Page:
While we celebrate the Court’s decision to strike down the federal recognition section of DOMA, individual states still have anti-gay, anti-marriage laws. In fact these discriminatory barriers are now embedded in 30 state constitutions. Find out about the new national ACLU campaign to fight for full marriage equality across the country. Read more >>
With the legislative session winding down, things are picking up on the Capitol Hill. This change of pace was tangible last week, as bills started to move through the process much more quickly. This week we look at: SB 196, License Plate Reader Amendments; H.B. 44, Election Polling; S.B. 225, Immigration Trigger Dates
On December 16, 2010, West High School officials in Salt Lake City, Utah invited the Metro Gang Task Force into the school to conduct a gang sweep. Students identified, searched and interrogated by the police were mostly Latino/a or, in the case of Kaleb Winston, African-American. He was targeted by his school and by the Task Force as a potential gang member, searched and accused of being a tagger. As an artist, Kaleb had a notebook full of drawings in a backpack manufactured to look like it had been spray-painted. But because graffiti is loosely defined, if at all, the police decided Kaleb was a “gang tagger” despite his denials. Kaleb was then forced to hold up a sign with the words “My name is Kaleb Winston and I am a gang tagger.” Law enforcement officers told him that this information was being placed into a database and that the information would be removed if he did not get into trouble for two years. Kaleb was emotionally devastated by the experience. He is not and has never been in a gang. Yet, his attendance at school that day, not bad behavior, made him the subject of intense police scrutiny and…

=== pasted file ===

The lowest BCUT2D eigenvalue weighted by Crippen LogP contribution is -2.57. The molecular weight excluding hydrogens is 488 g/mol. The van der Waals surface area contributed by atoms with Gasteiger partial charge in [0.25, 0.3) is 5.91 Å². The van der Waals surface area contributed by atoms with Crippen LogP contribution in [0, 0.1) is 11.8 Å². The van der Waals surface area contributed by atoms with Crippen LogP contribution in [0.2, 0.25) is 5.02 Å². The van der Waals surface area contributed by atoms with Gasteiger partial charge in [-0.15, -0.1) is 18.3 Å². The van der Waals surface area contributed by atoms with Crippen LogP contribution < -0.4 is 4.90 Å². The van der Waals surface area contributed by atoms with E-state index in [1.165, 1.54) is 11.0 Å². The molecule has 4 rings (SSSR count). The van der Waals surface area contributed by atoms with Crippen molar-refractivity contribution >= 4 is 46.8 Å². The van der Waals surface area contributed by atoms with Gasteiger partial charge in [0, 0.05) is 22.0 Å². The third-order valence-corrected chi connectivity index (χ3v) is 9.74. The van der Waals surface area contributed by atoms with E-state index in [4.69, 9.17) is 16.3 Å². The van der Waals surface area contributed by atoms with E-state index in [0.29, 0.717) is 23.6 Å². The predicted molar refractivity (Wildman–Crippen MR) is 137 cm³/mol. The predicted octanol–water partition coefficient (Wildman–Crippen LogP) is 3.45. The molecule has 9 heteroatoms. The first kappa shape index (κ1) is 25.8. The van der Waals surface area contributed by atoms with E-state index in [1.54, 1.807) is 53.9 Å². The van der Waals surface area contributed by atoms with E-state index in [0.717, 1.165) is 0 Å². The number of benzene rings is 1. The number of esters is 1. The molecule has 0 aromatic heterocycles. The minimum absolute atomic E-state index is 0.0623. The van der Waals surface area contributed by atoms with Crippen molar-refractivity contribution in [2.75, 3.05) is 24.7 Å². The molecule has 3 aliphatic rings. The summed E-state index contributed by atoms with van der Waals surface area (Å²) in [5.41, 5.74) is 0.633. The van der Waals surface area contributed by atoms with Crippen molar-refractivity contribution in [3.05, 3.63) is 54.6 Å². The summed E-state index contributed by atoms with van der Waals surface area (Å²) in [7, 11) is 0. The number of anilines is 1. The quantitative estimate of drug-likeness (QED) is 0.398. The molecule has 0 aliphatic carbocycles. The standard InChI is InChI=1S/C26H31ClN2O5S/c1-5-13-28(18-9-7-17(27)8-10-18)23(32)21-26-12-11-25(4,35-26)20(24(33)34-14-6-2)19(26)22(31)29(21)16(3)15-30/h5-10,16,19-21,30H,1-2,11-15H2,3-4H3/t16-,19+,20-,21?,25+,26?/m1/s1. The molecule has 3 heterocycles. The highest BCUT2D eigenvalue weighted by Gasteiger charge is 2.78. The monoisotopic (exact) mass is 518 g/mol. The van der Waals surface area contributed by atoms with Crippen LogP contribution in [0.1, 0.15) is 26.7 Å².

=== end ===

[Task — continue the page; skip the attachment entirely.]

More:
November 13, 2012 - The American Civil Liberties Union and the ACLU of Utah filed a lawsuit against the Davis School District after elementary schools in the district were instructed to remove a children's book about a family with same-sex parents from library shelves.